The Morning Glory Cloud: Surf’s Up (Literally)!
Glider pilots have a special relationship with clouds. For instance, the thermals they use to gain lift are the very same air currents that cause fair-weather Cumulus clouds to form. And never is this relationship more special than with the Morning Glory cloud that forms in the Gulf Savannah region of northern Queensland, Australia. This, after all, is the cloud that glider pilots surf just like regular surfers on an ocean wave.
During the spring months of September to early November, the Morning Glory cloud rolls in from the open waters of the Gulf of Carpentaria over Queensland’s tiny settlement of Burketown. At this time of year, the outback town, with its population of just 204, is a hotspot for pilots from around the world who come in search of the cloud they can surf. Shaped like an enormous tube, forming low in the sky, it rolls in over the coast from the north-east stretching from horizon to horizon. Morning Glory is the local name for what is an extreme form of a roll cloud that is known more formally as a Stratocumulus volutus. It can extend as much as 600 miles (700 km) in length. And the reason Morning Glory clouds are such a draw for gliders is that they form within travelling waves of air.
Known as solitary waves, these begin life the day before over the Cape York Peninsula in the north-east of Australia. The heat of the afternoon sun on the peninsula draws in cool sea breezes from both east and west that collide over the land in a weather phenomenon called convergence. The collision of breezes sets in motion solitary waves of air that head off to the south-west and roll over the waters of the Gulf of Carpentaria through the night, only reaching the Queensland coast near Burketown by early the next morning. For much of the year, such waves of air roll along invisibly, but during the springtime in the region there’s enough humidity in the low atmosphere for roll clouds to form down their length. These Morning Glory clouds are what the glider pilots look for because they reveal where the air is lifting at the front of the waves. When a Morning Glory cloud appears on the horizon at first light, the pilots rush to their sailplanes to get airborne before it arrives and surf the travelling cloud as it rolls in over the coast.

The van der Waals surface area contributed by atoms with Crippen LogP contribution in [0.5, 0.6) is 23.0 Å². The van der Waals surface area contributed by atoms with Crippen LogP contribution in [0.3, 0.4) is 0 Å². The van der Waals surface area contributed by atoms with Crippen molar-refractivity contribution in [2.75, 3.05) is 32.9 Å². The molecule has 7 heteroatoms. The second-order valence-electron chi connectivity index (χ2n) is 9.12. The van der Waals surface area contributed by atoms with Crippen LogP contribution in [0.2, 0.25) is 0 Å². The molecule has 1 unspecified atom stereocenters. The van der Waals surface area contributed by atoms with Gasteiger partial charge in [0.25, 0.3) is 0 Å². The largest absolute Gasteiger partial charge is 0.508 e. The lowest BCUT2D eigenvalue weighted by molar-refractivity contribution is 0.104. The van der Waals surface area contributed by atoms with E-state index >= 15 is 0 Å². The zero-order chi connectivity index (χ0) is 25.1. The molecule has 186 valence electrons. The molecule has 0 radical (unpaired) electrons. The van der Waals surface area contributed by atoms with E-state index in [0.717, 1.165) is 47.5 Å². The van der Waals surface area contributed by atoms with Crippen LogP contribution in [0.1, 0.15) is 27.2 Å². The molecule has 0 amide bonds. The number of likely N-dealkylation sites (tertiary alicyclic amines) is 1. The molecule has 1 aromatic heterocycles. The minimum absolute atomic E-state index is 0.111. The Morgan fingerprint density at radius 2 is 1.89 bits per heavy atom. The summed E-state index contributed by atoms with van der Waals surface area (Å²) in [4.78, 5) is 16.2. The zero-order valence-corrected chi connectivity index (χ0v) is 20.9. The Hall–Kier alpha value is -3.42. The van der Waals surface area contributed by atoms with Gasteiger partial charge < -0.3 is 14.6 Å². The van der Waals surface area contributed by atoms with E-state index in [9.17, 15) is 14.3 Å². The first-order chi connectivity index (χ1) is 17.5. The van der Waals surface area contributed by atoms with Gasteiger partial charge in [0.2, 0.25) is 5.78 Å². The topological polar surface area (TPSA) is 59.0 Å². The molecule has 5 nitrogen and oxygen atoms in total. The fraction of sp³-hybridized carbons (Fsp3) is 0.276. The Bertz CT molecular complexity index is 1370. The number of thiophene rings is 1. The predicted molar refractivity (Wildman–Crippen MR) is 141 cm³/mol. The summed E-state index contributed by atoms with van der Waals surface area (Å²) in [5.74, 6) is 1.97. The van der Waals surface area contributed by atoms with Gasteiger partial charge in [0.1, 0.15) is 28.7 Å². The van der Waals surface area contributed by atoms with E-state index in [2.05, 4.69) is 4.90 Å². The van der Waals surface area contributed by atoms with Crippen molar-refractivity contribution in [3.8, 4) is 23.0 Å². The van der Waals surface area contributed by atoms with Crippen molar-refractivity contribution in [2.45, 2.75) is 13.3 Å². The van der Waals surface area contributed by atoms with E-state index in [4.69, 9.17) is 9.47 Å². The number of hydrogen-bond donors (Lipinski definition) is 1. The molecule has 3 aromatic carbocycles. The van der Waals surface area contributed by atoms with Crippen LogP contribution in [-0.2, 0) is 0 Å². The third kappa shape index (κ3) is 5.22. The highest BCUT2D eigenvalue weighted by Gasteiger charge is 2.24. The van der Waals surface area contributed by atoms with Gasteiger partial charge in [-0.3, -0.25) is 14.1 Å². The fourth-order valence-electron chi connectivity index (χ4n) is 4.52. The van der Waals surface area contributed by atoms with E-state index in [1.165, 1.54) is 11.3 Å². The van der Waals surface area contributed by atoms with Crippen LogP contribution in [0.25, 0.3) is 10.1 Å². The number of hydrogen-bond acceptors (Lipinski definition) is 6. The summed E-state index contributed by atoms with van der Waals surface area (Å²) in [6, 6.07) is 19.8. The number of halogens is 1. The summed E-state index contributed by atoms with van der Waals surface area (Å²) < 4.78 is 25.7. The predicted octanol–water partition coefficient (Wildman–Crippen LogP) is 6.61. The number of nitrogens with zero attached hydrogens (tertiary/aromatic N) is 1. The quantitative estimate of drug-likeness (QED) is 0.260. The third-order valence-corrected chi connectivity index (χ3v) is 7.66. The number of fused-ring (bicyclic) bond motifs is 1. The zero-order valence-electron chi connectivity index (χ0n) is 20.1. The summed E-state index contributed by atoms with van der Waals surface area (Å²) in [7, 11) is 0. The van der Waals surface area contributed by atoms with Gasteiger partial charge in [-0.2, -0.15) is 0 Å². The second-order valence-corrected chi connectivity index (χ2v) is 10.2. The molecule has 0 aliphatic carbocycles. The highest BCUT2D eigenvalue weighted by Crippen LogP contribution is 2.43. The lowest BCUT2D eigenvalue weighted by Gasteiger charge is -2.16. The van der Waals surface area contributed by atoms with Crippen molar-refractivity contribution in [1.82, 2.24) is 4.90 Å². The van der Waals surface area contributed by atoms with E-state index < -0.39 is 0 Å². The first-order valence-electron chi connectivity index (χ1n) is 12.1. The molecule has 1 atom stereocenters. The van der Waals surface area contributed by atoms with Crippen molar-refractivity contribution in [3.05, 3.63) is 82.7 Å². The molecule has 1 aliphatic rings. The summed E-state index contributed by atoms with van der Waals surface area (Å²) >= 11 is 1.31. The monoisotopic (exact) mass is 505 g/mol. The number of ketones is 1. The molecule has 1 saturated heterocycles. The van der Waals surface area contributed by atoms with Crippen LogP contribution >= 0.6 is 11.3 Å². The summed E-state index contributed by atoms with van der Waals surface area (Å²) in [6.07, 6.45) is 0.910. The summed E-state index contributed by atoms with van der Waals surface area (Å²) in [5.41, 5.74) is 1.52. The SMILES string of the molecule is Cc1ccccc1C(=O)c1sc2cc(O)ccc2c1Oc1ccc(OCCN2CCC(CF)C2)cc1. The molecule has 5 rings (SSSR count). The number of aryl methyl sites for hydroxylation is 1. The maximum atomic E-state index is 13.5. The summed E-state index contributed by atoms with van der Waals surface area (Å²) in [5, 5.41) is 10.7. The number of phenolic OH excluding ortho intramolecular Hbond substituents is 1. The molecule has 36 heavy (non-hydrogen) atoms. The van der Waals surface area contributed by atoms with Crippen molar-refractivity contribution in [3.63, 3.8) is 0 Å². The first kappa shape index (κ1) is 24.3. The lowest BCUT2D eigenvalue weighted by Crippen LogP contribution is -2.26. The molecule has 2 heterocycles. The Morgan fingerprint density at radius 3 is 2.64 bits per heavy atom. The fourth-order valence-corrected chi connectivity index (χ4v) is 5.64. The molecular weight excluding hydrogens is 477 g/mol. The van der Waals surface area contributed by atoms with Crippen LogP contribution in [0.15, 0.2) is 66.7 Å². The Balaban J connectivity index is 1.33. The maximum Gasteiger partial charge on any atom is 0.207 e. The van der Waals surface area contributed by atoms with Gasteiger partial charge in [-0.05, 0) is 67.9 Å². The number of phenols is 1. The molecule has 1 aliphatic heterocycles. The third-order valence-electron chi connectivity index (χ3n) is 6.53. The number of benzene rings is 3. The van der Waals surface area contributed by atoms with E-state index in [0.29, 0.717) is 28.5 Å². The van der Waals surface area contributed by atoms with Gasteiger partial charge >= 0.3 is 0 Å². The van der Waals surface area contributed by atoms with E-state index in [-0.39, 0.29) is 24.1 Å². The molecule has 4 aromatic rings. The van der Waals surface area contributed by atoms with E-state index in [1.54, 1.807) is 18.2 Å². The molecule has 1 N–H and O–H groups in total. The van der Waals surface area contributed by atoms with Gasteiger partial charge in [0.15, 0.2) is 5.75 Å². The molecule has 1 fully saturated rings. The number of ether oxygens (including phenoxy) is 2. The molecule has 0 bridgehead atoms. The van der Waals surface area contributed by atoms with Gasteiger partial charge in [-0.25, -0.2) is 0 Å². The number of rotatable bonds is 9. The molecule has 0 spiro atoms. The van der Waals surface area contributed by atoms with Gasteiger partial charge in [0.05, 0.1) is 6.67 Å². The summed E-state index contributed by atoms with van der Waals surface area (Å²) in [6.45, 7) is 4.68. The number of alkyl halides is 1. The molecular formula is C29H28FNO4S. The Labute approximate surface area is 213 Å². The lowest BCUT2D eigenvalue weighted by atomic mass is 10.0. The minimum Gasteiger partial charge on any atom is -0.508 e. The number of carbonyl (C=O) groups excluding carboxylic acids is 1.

Michael Zupanc photographed this Morning Glory from his glider while flying near Burketown. The small powered aircraft you can see in the distance shows the cloud’s impressive scale. The front of the cloud rises and its back sinks as it travels along at up to 40 mph (65 km/h). So long as the pilots manage to stay to the front, where the lifting air is wonderfully smooth, they can surf clouds for huge distances and at high speeds over the remote Australian outback below.
Morning Glory (Stratocumulus volutus) spotted by Michael Zupanc near Burketown, Queensland, Australia. View it in the photo gallery.